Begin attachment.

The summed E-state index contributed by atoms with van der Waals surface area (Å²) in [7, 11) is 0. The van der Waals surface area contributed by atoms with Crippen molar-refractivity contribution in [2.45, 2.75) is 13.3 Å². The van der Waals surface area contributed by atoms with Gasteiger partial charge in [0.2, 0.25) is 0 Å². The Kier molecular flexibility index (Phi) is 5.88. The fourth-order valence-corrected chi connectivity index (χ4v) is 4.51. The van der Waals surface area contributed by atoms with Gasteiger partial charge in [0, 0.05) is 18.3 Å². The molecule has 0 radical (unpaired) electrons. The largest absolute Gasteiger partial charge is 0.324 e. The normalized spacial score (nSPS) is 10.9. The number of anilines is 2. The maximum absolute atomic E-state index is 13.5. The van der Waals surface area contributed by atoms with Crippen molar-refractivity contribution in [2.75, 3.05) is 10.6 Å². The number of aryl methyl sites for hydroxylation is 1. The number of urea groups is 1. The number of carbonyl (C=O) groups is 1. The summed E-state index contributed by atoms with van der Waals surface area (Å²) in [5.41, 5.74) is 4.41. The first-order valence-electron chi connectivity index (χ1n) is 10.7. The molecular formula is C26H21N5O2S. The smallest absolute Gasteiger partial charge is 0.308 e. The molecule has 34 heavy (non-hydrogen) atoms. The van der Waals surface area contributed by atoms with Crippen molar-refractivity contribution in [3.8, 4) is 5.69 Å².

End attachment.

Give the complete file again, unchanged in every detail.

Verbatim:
The summed E-state index contributed by atoms with van der Waals surface area (Å²) in [7, 11) is 0. The van der Waals surface area contributed by atoms with Crippen molar-refractivity contribution in [2.45, 2.75) is 13.3 Å². The van der Waals surface area contributed by atoms with Gasteiger partial charge in [0.2, 0.25) is 0 Å². The Kier molecular flexibility index (Phi) is 5.88. The fourth-order valence-corrected chi connectivity index (χ4v) is 4.51. The van der Waals surface area contributed by atoms with Gasteiger partial charge in [0, 0.05) is 18.3 Å². The molecule has 0 radical (unpaired) electrons. The largest absolute Gasteiger partial charge is 0.324 e. The normalized spacial score (nSPS) is 10.9. The number of anilines is 2. The maximum absolute atomic E-state index is 13.5. The van der Waals surface area contributed by atoms with Crippen molar-refractivity contribution in [2.75, 3.05) is 10.6 Å². The number of aryl methyl sites for hydroxylation is 1. The number of urea groups is 1. The number of carbonyl (C=O) groups is 1. The summed E-state index contributed by atoms with van der Waals surface area (Å²) in [5.41, 5.74) is 4.41. The first-order valence-electron chi connectivity index (χ1n) is 10.7. The molecular formula is C26H21N5O2S. The smallest absolute Gasteiger partial charge is 0.308 e. The molecule has 34 heavy (non-hydrogen) atoms. The van der Waals surface area contributed by atoms with Crippen molar-refractivity contribution in [3.8, 4) is 5.69 Å².